Suzanne De Deyne is a second year student at the University of Baltimore School of Law (candidate for J.D., May 2016) concentrating in International Law. Suzanne graduated cum laude from the University of Massachusetts-Amherst with a Bachelor of Arts in Political Science and a minor in Economics. She also received a Honor’s International Relations Certificate from Mount Holyoke College.

Currently, Suzanne is a staff editor on the Journal of International Law and represents the International Law Society as the Alumni Relations Director. As a CICL Fellow, Suzanne conducts legal research for International Rights Advocates on human rights and corporate accountability. She is also a member of Phi Alpha Delta and the Women’s Bar Association. This summer she will be a legal intern at Gibson, Dunn, & Crutcher in the firm’s Brussels office, which is focused on Competition Law practice in Europe.


[1] Interview by Renee Montagne with Ofeibea Quist-Arcton, Int’l Correspondent, NPR News, (Apr. 21, 2015) [hereinafter Interview], available at http://www.npr.org/2015/04/21/401167136/immigrants-flee-south-africa-after-xenophobic-attacks. King Zwelithini leads about nine million Zulus, representing the single biggest ethnic group in South Africa. Id.

[2] Faith Karimi, What’s Behind Xenophobic Attacks in South Africa?, CNN (Apr. 19, 2015), http://www.cnn.com/2015/04/18/africa/south-africa-xenophobia-explainer/. According to the UN, the attacks began in March 2015 after a labor dispute between citizens and foreign workers. Id.

[3] Karimi, supra note 2. Zulu King Zwelithini has since denied making this comment and stated journalists misquoted him. Id.

[4] Karimi, supra note 2.

[5] Karimi, supra note 2. Zimbabweans make up the largest group of immigrants in South Africa. Id.

[6] Blood at the End of the Rainbow, Economist (Apr. 25, 2015), http://www.economist.com/news/middle-east-and-africa/21649429-south-africas-poor-are-turning-those-even-more-downtrodden-blood-end-rainbow.

[7] Karimi, supra note 2.

[8] South Africa Army to Tackle Xenophobic Attacks, BBC (Apr. 21, 2015), http://www.bbc.com/news/world-africa-32396532.

[9] South Africa Army to Tackle Xenophobic Attacks, supra note 9.

[10] Christopher Vourlias, After Xenophobic Attacks, South African Gov’t Blasted for Tardy Response, Aljazeera America (Apr. 25, 2015), http://america.aljazeera.com/articles/2015/4/25/after-xenophobic-attacks-s-african-government-blasted-for-tardy-response.html.

[11] Vourlias, supra note 10.

[12] Karimi, supra note 2.

[13] Vourlias, supra note 10.

[14] Karimi, supra note 2.

[15] Vourlias, supra note 10.

[16] Id.

[17] Id.

[18] Id.

[19] Id.

[20] Id.

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UB students participate in the 2nd Clara Barton International Humanitarian Law Competition

From March 14th through March 17th in Chicago, UB Law students: Gregory Franklin (2L), Christian Noble (3L) and Maya Zegarra (3L) participated in the 2nd Clara Barton International Humanitarian Law Competition. The competition was hosted by the American Red Cross (ARC), and sponsored by the International Committee of the Red Cross (ICRC), Canadian Red Cross, and the American Society of International Law. Team UB was sponsored by UB’s International Law Society. Thcompetition, named after the founder of the American Red Cross, is simulation-based experiential legal competition exposing rising professionals to the practice of International Humanitarian Law (IHL) and real world challenges facing IHL practitioners during armed conflict.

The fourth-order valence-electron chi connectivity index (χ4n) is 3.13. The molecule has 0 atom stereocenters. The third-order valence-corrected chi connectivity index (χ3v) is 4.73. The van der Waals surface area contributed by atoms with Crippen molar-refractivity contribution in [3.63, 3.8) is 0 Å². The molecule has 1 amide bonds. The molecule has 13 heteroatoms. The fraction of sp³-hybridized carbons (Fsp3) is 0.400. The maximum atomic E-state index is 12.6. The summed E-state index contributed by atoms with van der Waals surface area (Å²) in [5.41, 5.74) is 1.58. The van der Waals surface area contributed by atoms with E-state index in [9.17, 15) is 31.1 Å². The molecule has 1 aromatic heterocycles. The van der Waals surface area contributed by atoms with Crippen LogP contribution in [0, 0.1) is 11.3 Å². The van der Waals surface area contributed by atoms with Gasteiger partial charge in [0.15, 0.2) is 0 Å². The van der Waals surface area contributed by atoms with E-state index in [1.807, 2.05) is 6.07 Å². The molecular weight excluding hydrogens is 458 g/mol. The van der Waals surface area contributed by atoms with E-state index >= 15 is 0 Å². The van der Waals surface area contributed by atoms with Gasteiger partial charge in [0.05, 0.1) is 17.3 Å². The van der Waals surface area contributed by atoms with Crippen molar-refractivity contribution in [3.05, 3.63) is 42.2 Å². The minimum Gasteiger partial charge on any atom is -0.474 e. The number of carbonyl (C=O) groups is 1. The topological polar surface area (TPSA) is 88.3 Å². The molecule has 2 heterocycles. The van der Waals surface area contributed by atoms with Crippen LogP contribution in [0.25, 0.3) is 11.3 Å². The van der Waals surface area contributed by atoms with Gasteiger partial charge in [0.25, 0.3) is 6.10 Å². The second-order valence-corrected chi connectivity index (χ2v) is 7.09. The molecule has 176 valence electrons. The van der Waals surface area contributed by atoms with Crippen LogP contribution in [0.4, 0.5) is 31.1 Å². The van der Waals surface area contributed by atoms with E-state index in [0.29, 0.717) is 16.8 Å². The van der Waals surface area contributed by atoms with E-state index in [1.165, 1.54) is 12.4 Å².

Team UB

 In preparation for the competition, we met twice a week with our coach Catherine Moore, Coordinator for International Law Programs, to discuss several topics of IHL and run simulations of various scenarios illustrating IHL issues.  To prepare even more, we attended the IHL Workshop held by the ARC, ICRC, and University of Virginia a month prior to the competition, in Charlottesville, VA. To participate in the competition, we submitted a statement of interest, personal bios, and memorandums addressing IHL issues as pre-qualification requirement. Out of the application packet submissions, only sixteen teams from the U.S. and Canada were selected to participate in the competition.

 Clara Barton teams

A couple of days before the start of the competition, we received several background documents detailing tensions concerning a few small nations in and around the fictional Neptune Sea.  After the end of the Great War between the Antlian Federation and the Socialist Republic of Centaurs, Antlia annexed a small, formerly independent island chain. Tensions began to ease in the years after Antlia annexed the island chain, but one island, Nuk, remained on edge.  Nuk was experiencing economic downturn and increasing instances of violence between the native Nuk population and new Antlian residents.  The combination of high unemployment, heavy Antlian police presence, and perceived oppression of the native Nuk population by the Antlian oppressors brought about The Nuk Independence Liberation Front (NILF).  This group fought for independence with bombings, armed skirmishes, kidnappings, and propaganda.  This scenario would morph over time as the competition progressed.


Simulating a Press Conference

Simulating a Press Conference